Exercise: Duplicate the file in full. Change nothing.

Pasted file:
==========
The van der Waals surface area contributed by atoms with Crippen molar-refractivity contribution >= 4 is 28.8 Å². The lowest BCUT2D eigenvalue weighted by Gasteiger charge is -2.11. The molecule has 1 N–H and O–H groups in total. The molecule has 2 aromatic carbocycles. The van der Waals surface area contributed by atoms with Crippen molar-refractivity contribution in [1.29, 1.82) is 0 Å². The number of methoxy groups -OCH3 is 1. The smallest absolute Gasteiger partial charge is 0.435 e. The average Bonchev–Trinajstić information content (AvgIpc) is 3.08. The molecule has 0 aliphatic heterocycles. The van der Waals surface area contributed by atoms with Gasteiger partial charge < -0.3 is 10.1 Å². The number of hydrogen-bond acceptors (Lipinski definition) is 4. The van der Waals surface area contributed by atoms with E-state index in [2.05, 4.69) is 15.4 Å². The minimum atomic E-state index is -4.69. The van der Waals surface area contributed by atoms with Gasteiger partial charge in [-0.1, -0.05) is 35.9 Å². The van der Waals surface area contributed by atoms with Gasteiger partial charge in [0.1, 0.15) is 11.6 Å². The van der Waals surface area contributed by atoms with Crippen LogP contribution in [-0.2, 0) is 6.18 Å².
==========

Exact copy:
The van der Waals surface area contributed by atoms with Crippen molar-refractivity contribution >= 4 is 28.8 Å². The lowest BCUT2D eigenvalue weighted by Gasteiger charge is -2.11. The molecule has 1 N–H and O–H groups in total. The molecule has 2 aromatic carbocycles. The van der Waals surface area contributed by atoms with Crippen molar-refractivity contribution in [1.29, 1.82) is 0 Å². The number of methoxy groups -OCH3 is 1. The smallest absolute Gasteiger partial charge is 0.435 e. The average Bonchev–Trinajstić information content (AvgIpc) is 3.08. The molecule has 0 aliphatic heterocycles. The van der Waals surface area contributed by atoms with Gasteiger partial charge < -0.3 is 10.1 Å². The number of hydrogen-bond acceptors (Lipinski definition) is 4. The van der Waals surface area contributed by atoms with E-state index in [2.05, 4.69) is 15.4 Å². The minimum atomic E-state index is -4.69. The van der Waals surface area contributed by atoms with Gasteiger partial charge in [-0.1, -0.05) is 35.9 Å². The van der Waals surface area contributed by atoms with Gasteiger partial charge in [0.1, 0.15) is 11.6 Å². The van der Waals surface area contributed by atoms with Crippen LogP contribution in [-0.2, 0) is 6.18 Å².